• CUTTING CARBON EMISSIONS...

    CUTTING CARBON EMISSIONS -- FUN AND EASY. I don't think Ezra should be so quick to concede the infeasibility of big reductions in carbon emissions. The notion that this would require earth-shattering economic sacrifices is the product of an unfortunate conspiracy between regulation-averse right-wingers who don't want us to do anything about the problem, and the modernity-averse faction of environmentalism that wants us to overreact. See this post by John Quiggin for the long form of the argument. He concludes that the requisite changes would cost "between 1.5 per cent and 3 per cent of GDP. That�s about one year�s worth of economic growth [over a period of decades]. Remember that this estimate is not for the modest first steps required under Kyoto, but for a reduction in emissions on the scale required to stabilise climate." Along those lines, it's worth recalling that our current economic policies are not perfectly optimized to maximize growth anyway (just consider the loss...
  • PARTY IN SEARCH...

    PARTY IN SEARCH OF A NOTION. Our fearless leader Mike Tomasky wrote the new cover story for the May print issue of the Prospect , a piece that offers a lengthy rumination on the lingering "philosophy gap" between the left and the right and a prescription for closing it. Mike delineates the two basic liberal traditions -- one emphasizing individual rights, the other emphasizing collective obligations and the common good -- and argues forcefully for a revival of the latter strand as a means by which Democrats can win the country back. The essay is likely to provoke a lot of discussion and debate, and is highly worth a read . --Sam Rosenfeld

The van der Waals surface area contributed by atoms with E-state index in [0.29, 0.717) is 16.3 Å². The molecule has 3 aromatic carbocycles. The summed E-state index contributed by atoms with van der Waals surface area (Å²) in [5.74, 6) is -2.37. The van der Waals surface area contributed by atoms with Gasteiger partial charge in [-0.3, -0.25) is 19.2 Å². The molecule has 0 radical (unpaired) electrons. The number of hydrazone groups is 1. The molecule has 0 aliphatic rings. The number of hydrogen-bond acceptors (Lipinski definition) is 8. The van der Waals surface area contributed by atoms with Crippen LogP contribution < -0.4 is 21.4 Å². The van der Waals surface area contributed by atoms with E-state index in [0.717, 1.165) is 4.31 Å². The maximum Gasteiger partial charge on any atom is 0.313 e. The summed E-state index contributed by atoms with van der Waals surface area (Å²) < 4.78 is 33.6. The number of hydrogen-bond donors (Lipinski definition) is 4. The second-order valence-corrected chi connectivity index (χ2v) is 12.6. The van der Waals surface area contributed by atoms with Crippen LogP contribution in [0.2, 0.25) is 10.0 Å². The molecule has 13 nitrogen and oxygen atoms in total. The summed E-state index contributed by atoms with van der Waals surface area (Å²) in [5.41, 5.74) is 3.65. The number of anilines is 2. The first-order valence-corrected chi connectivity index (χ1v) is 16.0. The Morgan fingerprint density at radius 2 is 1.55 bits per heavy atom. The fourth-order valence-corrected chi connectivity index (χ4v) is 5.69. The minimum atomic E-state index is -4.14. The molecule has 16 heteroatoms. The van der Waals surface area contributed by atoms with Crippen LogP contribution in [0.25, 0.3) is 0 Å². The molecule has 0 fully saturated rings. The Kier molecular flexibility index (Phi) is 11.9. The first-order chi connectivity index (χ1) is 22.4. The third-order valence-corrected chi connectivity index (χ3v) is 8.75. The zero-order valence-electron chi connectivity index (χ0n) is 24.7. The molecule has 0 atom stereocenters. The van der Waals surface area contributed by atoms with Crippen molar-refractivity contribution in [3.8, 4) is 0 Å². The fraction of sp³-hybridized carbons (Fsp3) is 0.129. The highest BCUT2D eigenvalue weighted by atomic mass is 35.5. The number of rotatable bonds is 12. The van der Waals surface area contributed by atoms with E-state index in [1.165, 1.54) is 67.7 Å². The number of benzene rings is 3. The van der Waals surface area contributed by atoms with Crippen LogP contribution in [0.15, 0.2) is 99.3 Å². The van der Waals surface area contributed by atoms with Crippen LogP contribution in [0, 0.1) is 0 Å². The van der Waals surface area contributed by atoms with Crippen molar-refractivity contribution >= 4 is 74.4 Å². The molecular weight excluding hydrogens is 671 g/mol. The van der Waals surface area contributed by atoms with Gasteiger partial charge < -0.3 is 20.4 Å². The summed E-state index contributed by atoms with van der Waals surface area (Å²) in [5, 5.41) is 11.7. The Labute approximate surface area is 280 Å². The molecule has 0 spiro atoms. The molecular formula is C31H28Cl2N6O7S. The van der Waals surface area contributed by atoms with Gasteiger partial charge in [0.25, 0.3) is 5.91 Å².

• A REAL WHITE...

    A REAL WHITE HOUSE SNOW JOB. Unless President Bush wants to face headlines cracking jokes about "snow jobs" and "getting snowed" for the next three years, selecting FOX News' Tony Snow to be the new White House spokesman doesn't seem like the best idea. I don't particularly think the identity of the White House spokesman matters all that much given how the job is constructed under Bush, but I do think Snow would be flash-point for controversy, given his roots on FOX and his rather vehement, self-confident style. If he acted in as self-satisfied and sneering a matter in the White House post as he does on television, he'd be certain to exacerbate the administration's problems, and especially the perception that it is arrogant and uncaring and untrustworthy -- and I somehow suspect that's not what the administration is going for with this staff change. Snow might appeal to a certain segment of the Republican base, but that's not the constituency he'd have to serve as White House...
  • COOL TO GLOBAL...